About the “So-Called” Judge’s TRO


Ethics Alarms had a revealing comment on the post about the grandstanding and unethical ex-acting-Attorney General’s  breach of her duty to represent her client regarding the President’s Middle East immigration Executive Order. Following Judge Robart’s temporary restraining order (or TRO), the reader said, in essence, ‘See? She was right! The order was illegal, just like she said it was!’ The comment was idiotic on its face on many levels, yet it was also a fair summation of how partisan citizens have viewed the controversy. The various TROs validate the criticism of the Executive Order in their minds. They don’t, however. Judge Robart’s order particularly doesn’t. In fact, it is infuriatingly vague.

Now, a TRO doesn’t necessarily have to explain in detail what is wrong with a law, regulation or order. The purpose of this judicial act is to stall a measure that has the potential of causing a lot of disruption, unhappiness or expense from going into effect until there can be a decisive determination that it is legal, constitutional and within the power of the government entity that issued it. A judge issuing a TRO must conclude that the objection to the act is substantive, that the party applying for the TRO has a substantial chance of prevailing on the merits, and that the party has standing to object. The judge does not have to conclude that the party asking for the order is right, just that the party may be right.

However, reading Judge Judge Robart’s order, one can glean no clue as to why the TRO was justifiable, and why it is so sweeping. Although the judge writes in his conclusion that…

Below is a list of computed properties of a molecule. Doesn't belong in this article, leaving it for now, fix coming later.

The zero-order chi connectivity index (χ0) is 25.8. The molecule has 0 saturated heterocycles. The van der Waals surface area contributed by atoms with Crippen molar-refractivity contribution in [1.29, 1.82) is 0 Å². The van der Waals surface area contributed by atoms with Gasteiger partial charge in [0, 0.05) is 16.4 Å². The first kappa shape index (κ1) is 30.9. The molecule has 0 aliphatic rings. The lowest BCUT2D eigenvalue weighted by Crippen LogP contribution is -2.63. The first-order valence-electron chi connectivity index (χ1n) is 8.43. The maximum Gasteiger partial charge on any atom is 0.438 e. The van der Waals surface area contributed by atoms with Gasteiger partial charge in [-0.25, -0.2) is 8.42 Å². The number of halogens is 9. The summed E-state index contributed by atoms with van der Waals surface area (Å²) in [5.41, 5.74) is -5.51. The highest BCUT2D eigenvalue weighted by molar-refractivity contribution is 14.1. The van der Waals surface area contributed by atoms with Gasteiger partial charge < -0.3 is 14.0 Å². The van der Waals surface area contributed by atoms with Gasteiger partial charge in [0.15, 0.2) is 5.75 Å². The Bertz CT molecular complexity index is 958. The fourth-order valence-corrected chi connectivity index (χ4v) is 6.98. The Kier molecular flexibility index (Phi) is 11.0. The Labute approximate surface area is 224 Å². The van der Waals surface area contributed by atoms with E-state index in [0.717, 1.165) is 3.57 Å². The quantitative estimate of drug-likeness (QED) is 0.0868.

The work of the court is not to create policy or judge the Wisdom of any particular policy promoted by the other two branches. That is the work of the legislative and executive branches and of the citizens of this country who ultimately exercise democratic control over those branches. The work of the Judiciary, and this court, is limited to ensuring that the actions taken by the other two branches comport with our country’s laws, and more importantly, our Constitution. …

[T]he court is mindful of the considerable impact its order may have on the parties before it, the executive branch of our government, and the country’s citizens and residents. The court concludes that the circumstances brought before it today are such that it must intervene to fulfill its constitutional role in our tripart government.

…the order never states what is illegal or unconstitutional in his view.  This omission has led many analysts to conclude that there isn’t anything. He just doesn’t like the order. Much has been made of the fact that Robart was a Bush appointee, so the order isn’t “partisan.” Of course, the same people making this argument, in other settings, would maintain that a Bush appointment is just a bad judge. Many, many, many Republicans  and conservatives detest the President, and especially, one should remember, the Bush family. It is far from unlikely that bias against the President caused Judge Robart to employ poor judgment. Democrats cite the fact that Rorart is a conservative as part of a wonderfully convenient construct: if a conservative judge opposes them, the fact that he’s a conservative means he’s wrong, and if a conservative judge agrees with them, the fact that he’s a conservative means he’s right.
Some of the exchanges in the hearing that led to his order directly contradict his written statement that he is not questioning the wisdom of the order rather than challenging its legality.

Robart asked  Justice Department attorney Michelle Bennett how the order was rationally related to its stated goals, noting that no citizens from the seven Muslim-majority countries affected by it had been arrested on domestic terrorism charges since the Twin Towers fell. That is a policy argument, not a legal one. The President and the government can determine that there is a risk to the nation posed by a particular region or group before a domestic tragedy occurs. The judge was arguing that no horses had escaped, so it’s unreasonable to lock the barn door. That’s his opinion, and perhaps a defensible one, but it’s not his call to make. (I would say that it is also a naive and foolish opinion.)